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Neolithic long barrow 290m south of Cowdyke Plantation

List Entry Summary

This monument is scheduled under the Ancient Monuments and Archaeological Areas Act 1979 as amended as it appears to the Secretary of State to be of national importance. This entry is a copy, the original is held by the Department for Culture, Media and Sport.

Name: Neolithic long barrow 290m south of Cowdyke Plantation

List entry Number: 1013906

Location

The monument may lie within the boundary of more than one authority.

County: Lincolnshire

District: West Lindsey

District Type: District Authority

Parish: Stainton Le Vale

National Park: Not applicable to this List entry.

Grade: Not applicable to this List entry.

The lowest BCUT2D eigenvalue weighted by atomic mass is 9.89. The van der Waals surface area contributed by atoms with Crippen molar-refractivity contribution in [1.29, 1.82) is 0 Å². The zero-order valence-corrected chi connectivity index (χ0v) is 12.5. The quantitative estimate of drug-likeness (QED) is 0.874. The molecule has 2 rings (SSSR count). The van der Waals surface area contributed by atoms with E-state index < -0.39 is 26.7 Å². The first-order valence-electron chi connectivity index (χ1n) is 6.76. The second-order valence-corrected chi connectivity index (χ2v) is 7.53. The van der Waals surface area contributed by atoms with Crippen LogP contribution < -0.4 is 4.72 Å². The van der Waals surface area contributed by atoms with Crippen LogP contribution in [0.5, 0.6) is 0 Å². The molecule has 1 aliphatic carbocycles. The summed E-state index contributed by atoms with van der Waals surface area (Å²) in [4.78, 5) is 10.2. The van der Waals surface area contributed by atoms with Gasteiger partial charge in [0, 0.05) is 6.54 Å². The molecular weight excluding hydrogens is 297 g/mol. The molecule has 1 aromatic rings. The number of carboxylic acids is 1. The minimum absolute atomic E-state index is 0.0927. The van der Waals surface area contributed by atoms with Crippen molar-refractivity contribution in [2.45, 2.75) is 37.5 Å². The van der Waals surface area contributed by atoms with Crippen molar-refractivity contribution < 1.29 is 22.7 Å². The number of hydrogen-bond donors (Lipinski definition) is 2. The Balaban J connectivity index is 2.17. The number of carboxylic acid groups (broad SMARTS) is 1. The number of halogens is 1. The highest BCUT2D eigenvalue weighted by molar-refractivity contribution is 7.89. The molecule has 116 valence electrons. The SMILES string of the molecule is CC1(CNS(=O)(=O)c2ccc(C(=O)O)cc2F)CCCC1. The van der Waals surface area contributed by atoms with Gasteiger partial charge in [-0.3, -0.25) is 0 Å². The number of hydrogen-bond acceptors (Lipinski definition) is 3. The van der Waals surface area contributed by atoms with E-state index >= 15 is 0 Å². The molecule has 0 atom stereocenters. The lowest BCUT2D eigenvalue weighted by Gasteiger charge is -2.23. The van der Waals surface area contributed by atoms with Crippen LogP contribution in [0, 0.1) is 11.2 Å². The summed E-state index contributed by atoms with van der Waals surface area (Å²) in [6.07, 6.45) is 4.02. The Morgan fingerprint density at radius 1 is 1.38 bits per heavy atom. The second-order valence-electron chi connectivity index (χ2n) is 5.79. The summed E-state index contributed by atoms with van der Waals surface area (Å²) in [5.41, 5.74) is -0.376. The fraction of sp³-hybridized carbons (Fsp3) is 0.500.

Date first scheduled: 21-May-1996

Date of most recent amendment: Not applicable to this List entry.

Legacy System Information

The contents of this record have been generated from a legacy data system.

Legacy System: RSM

UID: 27886

Asset Groupings

This list entry does not comprise part of an Asset Grouping. Asset Groupings are not part of the official record but are added later for information.

List entry Description

Summary of Monument

Legacy Record - This information may be included in the List Entry Details.

Reasons for Designation